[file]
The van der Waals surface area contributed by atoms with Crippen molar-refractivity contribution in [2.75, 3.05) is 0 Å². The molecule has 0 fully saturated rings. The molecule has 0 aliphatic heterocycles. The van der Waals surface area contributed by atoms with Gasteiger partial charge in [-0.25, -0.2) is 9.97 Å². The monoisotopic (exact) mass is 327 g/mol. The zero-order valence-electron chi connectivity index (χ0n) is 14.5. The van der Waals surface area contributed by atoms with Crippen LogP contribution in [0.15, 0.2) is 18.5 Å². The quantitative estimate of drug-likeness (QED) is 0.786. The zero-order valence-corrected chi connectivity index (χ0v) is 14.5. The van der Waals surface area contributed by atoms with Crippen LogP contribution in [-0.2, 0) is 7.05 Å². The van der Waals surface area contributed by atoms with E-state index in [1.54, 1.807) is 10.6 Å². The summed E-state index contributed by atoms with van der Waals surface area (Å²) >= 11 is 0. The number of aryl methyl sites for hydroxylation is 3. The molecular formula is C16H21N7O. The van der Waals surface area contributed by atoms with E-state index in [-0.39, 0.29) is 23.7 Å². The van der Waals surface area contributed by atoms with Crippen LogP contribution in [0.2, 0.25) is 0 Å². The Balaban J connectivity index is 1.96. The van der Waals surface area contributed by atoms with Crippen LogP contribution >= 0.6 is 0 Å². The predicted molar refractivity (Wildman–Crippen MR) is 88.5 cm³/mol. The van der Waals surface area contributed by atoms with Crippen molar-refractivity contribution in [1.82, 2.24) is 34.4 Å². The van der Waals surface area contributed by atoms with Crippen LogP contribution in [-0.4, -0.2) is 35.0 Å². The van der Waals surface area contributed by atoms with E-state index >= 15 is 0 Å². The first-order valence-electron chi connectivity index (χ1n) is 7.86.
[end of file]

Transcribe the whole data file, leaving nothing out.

The van der Waals surface area contributed by atoms with Crippen molar-refractivity contribution in [2.75, 3.05) is 0 Å². The molecule has 0 fully saturated rings. The molecule has 0 aliphatic heterocycles. The van der Waals surface area contributed by atoms with Gasteiger partial charge in [-0.25, -0.2) is 9.97 Å². The monoisotopic (exact) mass is 327 g/mol. The zero-order valence-electron chi connectivity index (χ0n) is 14.5. The van der Waals surface area contributed by atoms with Crippen LogP contribution in [0.15, 0.2) is 18.5 Å². The quantitative estimate of drug-likeness (QED) is 0.786. The zero-order valence-corrected chi connectivity index (χ0v) is 14.5. The van der Waals surface area contributed by atoms with Crippen LogP contribution in [-0.2, 0) is 7.05 Å². The van der Waals surface area contributed by atoms with E-state index in [1.54, 1.807) is 10.6 Å². The summed E-state index contributed by atoms with van der Waals surface area (Å²) >= 11 is 0. The number of aryl methyl sites for hydroxylation is 3. The molecular formula is C16H21N7O. The van der Waals surface area contributed by atoms with E-state index in [-0.39, 0.29) is 23.7 Å². The van der Waals surface area contributed by atoms with Crippen LogP contribution in [0.2, 0.25) is 0 Å². The Balaban J connectivity index is 1.96. The van der Waals surface area contributed by atoms with Crippen LogP contribution >= 0.6 is 0 Å². The predicted molar refractivity (Wildman–Crippen MR) is 88.5 cm³/mol. The van der Waals surface area contributed by atoms with Crippen molar-refractivity contribution in [1.82, 2.24) is 34.4 Å². The van der Waals surface area contributed by atoms with Crippen LogP contribution in [-0.4, -0.2) is 35.0 Å². The van der Waals surface area contributed by atoms with E-state index >= 15 is 0 Å². The first-order valence-electron chi connectivity index (χ1n) is 7.86.